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Traffic on Brooklyn BridgeI recently presented at the Open Data Science Conference (OSDC) in Boston. During my presentation, I addressed how a well-designed data lake solution can help solve fundamental data integration problems, and I used a real-world example involving analysis of a New York city taxi company’s route and fare data (which was stored in various formats depending on what was being tracked specifically) to illustrate how data analysis could improve outcomes for cab drivers, cab companies and the local government.

Once the presentation was complete, I was ready for the most interesting part: the audience Q&A. But rather than lining up to ask questions, the audience was ready to move on to the next session. Apparently, they felt that learning about big data integration (accumulating, cleaning, integrating, linking and analytics) is not very exciting. I found this curious, as for me the real value of sessions like this one at ODSC is when the discussion moves beyond technology itself and focuses on how the technology is applied. Because the question any business interested in big data needs to ask itself isn’t should we use big data to improve our business (of course you should!), but do we know how to use our data to improve our business?

To illustrate, let me describe a situation I’ve seen play out time and time again in the big data market. In order to increase efficiencies, lower capex, and/or improve their products and services, a company decides to take the plunge into big data. They hire the best data scientists they can to kickstart their big data analytics program; focusing on candidates with advanced degrees in mathematics or computer science and a deep understanding of the technologies and players in the big data ecosystem. They then start an exhaustive review of competing big data platforms to determine which one best suits their use case. After months of work and hundreds of thousands of dollars, the new data analytics team launches the analytics platform, analyzes terabytes of new and legacy data, and shares the results with management, only to discover all of their time, money and effort was wasted. The data analysis yields no new insights, or worse, gibberish.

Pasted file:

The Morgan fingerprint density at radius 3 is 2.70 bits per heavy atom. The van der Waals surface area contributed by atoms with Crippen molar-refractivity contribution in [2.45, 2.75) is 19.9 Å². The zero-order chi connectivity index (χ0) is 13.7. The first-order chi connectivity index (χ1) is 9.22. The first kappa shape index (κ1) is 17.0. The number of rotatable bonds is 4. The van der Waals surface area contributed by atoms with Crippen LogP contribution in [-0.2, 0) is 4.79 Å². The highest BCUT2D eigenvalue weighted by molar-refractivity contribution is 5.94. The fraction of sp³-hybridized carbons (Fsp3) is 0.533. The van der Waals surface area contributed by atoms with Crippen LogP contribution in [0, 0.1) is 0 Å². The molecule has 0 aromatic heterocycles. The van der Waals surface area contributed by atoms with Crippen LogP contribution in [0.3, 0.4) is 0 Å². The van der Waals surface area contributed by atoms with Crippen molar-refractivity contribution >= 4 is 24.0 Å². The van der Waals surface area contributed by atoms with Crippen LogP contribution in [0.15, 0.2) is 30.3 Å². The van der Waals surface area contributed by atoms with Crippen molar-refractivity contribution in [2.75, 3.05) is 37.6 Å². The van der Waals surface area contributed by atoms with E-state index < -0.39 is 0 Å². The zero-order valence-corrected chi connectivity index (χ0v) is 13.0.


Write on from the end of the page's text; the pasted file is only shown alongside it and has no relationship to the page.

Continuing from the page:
Why? In my experience, the majority of these failures aren’t due to a data scientist’s lack of technical ability or a shortcoming in the analytics platform. Rather, the failure occurred because management was asking their big data team to solve a problem without having the requisite domain experience and a data integration strategy. Without having domain experience to influence its analysis, even the most powerful data analytics platform can’t tell a business anything of value if it’s not drawing upon the right dataset. After all, you wouldn’t give a teen with a learner’s permit the keys to a Ferrari to and expect them to deliver lap times in league with those of a seasoned Formula 1 professional, would you?

To companies interested in developing a big data analytics team, I would encourage the search committee ask themselves the following questions before they hire any candidate for data scientist.

  1. Do they have experience with our industry/target market? Even if that experience isn’t IT related?
  2. If a candidate doesn’t have the requisite domain experience, can they be mentored or paired with another team member to shorten the learning curve?
  3. Do we have a clear understanding of what we want our current data set can/can’t tell us? If there are gaps in our existing data set, how do we address them?
  4. What is the company’s data lake strategy? How are we going to optimize the data scientist’s time by providing him all the data in a single place?
  5. What are the candidate’s data processing skills? Do they have experience in techniques to profile, clean and normalize data?
  6. Does the candidate have experience with machine learning techniques? Are these techniques relevant to the problem domain?
  7. Most importantly, can the team actually use the analytics platform? Domain experts cannot be expected to learn complex programming languages like Java, C# or Scala. Instead, the experts should be able to use simple languages like SQL (or ECL) so they can start learning from the data quickly. The platform should also integrate data profiling and cleaning tools to help the domain experts get help sort data.